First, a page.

Three summers ago, we added a slide to our back deck. Two summers ago, we built a wooden teeter totter. Last summer, we bought a secondhand play structure and the kids enjoyed the novelty of having their own swings.
I knew we needed to build our own, but it seemed . . . difficult. Where would we get the bars? How would we make sure they didn’t tip over? The local stores only seemed to sell swings, slides and climbing rope systems — no monkey bars to be found.
I was at the point when I thought it would be an impossible DIY when I saw a monkey bar kit* on Pinterest — just six bars and a little bag of screws — for around $40 CDN with free shipping. I ordered it when I was half-asleep one morning and almost forgot about it until they arrived three weeks later.
I wasn’t expecting the set to come with instructions — I just figured my handy husband would rig something up — but it did, and he followed them to a tee. (Not my style, but it works for him.)
The kit didn’t include the wood or most of the hardware, so we needed to buy four five-inch carriage bolts, four washers, four nuts, 44 2 1/2-inch screws, pressure-treated lumber (two 2” x 4” x 8’ boards for the steps, two 2” x 6” x 8’ boards for the bar supports, four 4” x 4” x 8’ posts) and four fence post holders (giant spikes) to fit around the 4×4 posts.
This project barely even requires any cuts, since the 4” x 4” x 8’ posts are already the right height for monkey bars and the 2” x 6” x 8’ boards are already the right length. The only boards that need to be cut are the two 2” x 4” x 8’ boards — from which we cut four steps (each 23 1/4” long) and eight little supports (each 3 1/2” long).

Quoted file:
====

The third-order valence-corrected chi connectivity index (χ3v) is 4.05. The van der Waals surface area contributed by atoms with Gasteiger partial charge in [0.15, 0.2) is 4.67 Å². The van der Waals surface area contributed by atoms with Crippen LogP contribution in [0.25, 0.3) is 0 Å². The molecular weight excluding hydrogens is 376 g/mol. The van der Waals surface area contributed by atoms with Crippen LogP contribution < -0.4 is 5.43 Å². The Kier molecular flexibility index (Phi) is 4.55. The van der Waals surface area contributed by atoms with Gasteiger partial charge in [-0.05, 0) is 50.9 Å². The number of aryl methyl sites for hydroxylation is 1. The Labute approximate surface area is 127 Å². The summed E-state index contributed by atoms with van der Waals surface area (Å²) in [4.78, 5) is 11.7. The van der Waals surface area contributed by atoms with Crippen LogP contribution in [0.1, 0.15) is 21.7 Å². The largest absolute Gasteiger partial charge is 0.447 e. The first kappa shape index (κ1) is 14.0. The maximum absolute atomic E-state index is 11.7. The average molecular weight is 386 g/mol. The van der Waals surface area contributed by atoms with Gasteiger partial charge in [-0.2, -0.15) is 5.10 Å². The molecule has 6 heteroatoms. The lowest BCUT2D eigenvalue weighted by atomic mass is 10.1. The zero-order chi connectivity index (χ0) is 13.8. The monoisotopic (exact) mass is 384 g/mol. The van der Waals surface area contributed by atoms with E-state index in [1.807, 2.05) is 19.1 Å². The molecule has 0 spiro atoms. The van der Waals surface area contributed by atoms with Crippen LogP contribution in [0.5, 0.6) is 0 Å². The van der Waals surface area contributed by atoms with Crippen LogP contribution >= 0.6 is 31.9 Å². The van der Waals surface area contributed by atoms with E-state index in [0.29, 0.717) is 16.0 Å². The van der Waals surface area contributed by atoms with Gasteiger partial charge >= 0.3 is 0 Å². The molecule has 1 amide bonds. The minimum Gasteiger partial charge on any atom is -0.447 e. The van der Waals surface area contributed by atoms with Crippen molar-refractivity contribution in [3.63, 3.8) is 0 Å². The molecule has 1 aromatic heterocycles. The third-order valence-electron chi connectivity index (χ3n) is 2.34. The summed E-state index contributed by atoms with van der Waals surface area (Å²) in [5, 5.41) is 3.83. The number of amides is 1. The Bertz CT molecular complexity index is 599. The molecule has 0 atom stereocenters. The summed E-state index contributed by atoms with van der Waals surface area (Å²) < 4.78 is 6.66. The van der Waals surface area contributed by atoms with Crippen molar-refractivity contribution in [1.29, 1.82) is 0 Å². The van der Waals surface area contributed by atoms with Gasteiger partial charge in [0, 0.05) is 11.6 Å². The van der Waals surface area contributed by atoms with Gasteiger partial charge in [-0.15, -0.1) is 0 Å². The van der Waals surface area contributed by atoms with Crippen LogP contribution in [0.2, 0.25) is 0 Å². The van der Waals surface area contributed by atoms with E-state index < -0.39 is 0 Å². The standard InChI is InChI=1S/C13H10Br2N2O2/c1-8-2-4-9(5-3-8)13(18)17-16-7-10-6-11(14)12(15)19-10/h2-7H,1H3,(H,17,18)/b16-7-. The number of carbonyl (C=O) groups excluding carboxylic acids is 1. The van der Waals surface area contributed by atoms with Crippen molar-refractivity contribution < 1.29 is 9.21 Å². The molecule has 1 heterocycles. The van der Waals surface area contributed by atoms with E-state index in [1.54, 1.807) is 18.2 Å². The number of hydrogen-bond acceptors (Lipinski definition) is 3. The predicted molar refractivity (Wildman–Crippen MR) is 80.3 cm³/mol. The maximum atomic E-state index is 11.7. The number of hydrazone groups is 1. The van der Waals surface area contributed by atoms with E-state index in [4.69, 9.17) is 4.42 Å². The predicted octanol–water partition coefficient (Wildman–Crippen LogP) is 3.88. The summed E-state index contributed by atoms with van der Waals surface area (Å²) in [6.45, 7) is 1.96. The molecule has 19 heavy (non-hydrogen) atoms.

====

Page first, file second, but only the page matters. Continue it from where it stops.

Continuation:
So my handy husband started the build by marking where the six rungs needed to be — exactly 12 inches apart, starting 12 inches from one end — and attaching them to the 2” x 6” x 8’ boards to make what looked like a giant ladder.
(Because the monkey bars were designed to attach to an existing play structure, there’s a 24-inch gap on one end between the last bar and the end of the monkey bars. The bigger kids can still reach the steps from that last rung, and the gap didn’t seem worth modifying the plans.)
Connecting the ‘ladder’ to the four 4” x 4” x 8’ posts wasn’t difficult — and now they really looked like monkey bars — and neither was building the steps using the pieces of 2’ x 4.’ The tricky part was getting the massive fence post holders into the ground in exactly the right spots, at exactly the right angle.
These huge metal spikes went 18 inches into the lawn and it wasn’t a picnic getting them perfectly in place. My handy husband finally used scraps to build a spacer — two chunks of 4’ x 4’ post separated by the width of a step — so he could pound the posts into the ground knowing everything would line up properly.
Despite the minor post hiccup, the monkey bars were up in less than a day — which happened to be our son’s seventh birthday. Swarms of kids were all over them immediately and I had to wait for an afternoon when no one was around before I could stain them (Sico’s Autumn Brown).